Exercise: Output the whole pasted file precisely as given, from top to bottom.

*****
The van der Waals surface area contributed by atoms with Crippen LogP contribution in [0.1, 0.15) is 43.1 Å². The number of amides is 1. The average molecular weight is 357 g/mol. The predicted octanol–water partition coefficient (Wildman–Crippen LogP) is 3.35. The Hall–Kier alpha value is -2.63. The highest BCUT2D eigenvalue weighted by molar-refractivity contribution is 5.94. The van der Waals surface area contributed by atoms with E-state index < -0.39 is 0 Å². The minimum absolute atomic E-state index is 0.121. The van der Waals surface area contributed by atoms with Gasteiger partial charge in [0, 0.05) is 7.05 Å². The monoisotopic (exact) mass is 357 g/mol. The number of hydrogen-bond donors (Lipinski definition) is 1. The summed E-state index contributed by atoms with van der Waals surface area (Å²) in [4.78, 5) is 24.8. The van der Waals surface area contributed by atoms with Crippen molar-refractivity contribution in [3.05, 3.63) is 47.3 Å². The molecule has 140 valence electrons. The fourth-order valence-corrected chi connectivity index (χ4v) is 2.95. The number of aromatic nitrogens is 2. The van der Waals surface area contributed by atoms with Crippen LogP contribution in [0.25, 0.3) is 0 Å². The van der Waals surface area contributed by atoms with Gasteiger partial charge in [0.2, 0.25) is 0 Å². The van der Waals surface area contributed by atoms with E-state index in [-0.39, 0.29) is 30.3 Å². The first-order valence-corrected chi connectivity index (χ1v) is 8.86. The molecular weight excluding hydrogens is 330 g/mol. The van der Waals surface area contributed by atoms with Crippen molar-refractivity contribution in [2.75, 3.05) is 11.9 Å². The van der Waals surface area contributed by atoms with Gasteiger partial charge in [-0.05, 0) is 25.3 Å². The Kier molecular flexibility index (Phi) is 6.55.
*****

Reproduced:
The van der Waals surface area contributed by atoms with Crippen LogP contribution in [0.1, 0.15) is 43.1 Å². The number of amides is 1. The average molecular weight is 357 g/mol. The predicted octanol–water partition coefficient (Wildman–Crippen LogP) is 3.35. The Hall–Kier alpha value is -2.63. The highest BCUT2D eigenvalue weighted by molar-refractivity contribution is 5.94. The van der Waals surface area contributed by atoms with E-state index < -0.39 is 0 Å². The minimum absolute atomic E-state index is 0.121. The van der Waals surface area contributed by atoms with Gasteiger partial charge in [0, 0.05) is 7.05 Å². The monoisotopic (exact) mass is 357 g/mol. The number of hydrogen-bond donors (Lipinski definition) is 1. The summed E-state index contributed by atoms with van der Waals surface area (Å²) in [4.78, 5) is 24.8. The van der Waals surface area contributed by atoms with Crippen molar-refractivity contribution in [3.05, 3.63) is 47.3 Å². The molecule has 140 valence electrons. The fourth-order valence-corrected chi connectivity index (χ4v) is 2.95. The number of aromatic nitrogens is 2. The van der Waals surface area contributed by atoms with Crippen LogP contribution in [0.25, 0.3) is 0 Å². The van der Waals surface area contributed by atoms with Gasteiger partial charge in [0.2, 0.25) is 0 Å². The van der Waals surface area contributed by atoms with E-state index in [-0.39, 0.29) is 30.3 Å². The first-order valence-corrected chi connectivity index (χ1v) is 8.86. The molecular weight excluding hydrogens is 330 g/mol. The van der Waals surface area contributed by atoms with Crippen molar-refractivity contribution in [2.75, 3.05) is 11.9 Å². The van der Waals surface area contributed by atoms with Gasteiger partial charge in [-0.05, 0) is 25.3 Å². The Kier molecular flexibility index (Phi) is 6.55.